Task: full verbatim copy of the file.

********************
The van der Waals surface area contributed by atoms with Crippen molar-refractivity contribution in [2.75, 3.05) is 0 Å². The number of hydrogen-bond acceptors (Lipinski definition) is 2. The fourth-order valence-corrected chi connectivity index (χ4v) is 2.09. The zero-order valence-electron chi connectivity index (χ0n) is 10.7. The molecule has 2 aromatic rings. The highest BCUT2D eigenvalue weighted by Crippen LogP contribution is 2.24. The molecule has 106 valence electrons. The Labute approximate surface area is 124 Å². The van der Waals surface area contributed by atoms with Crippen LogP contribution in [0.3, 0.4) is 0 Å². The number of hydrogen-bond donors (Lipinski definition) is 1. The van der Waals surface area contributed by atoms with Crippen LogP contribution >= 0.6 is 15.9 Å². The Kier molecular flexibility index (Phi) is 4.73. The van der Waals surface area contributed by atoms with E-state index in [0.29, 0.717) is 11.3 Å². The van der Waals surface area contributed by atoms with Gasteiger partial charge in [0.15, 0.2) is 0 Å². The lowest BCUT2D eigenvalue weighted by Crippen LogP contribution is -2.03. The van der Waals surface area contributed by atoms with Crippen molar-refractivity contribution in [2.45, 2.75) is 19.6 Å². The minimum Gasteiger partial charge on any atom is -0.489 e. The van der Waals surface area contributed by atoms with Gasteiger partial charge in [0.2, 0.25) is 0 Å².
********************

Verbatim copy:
The van der Waals surface area contributed by atoms with Crippen molar-refractivity contribution in [2.75, 3.05) is 0 Å². The number of hydrogen-bond acceptors (Lipinski definition) is 2. The fourth-order valence-corrected chi connectivity index (χ4v) is 2.09. The zero-order valence-electron chi connectivity index (χ0n) is 10.7. The molecule has 2 aromatic rings. The highest BCUT2D eigenvalue weighted by Crippen LogP contribution is 2.24. The molecule has 106 valence electrons. The Labute approximate surface area is 124 Å². The van der Waals surface area contributed by atoms with Crippen LogP contribution in [0.3, 0.4) is 0 Å². The number of hydrogen-bond donors (Lipinski definition) is 1. The van der Waals surface area contributed by atoms with Crippen LogP contribution >= 0.6 is 15.9 Å². The Kier molecular flexibility index (Phi) is 4.73. The van der Waals surface area contributed by atoms with E-state index in [0.29, 0.717) is 11.3 Å². The van der Waals surface area contributed by atoms with Gasteiger partial charge in [0.15, 0.2) is 0 Å². The lowest BCUT2D eigenvalue weighted by Crippen LogP contribution is -2.03. The van der Waals surface area contributed by atoms with Crippen molar-refractivity contribution in [2.45, 2.75) is 19.6 Å². The minimum Gasteiger partial charge on any atom is -0.489 e. The van der Waals surface area contributed by atoms with Gasteiger partial charge in [0.2, 0.25) is 0 Å².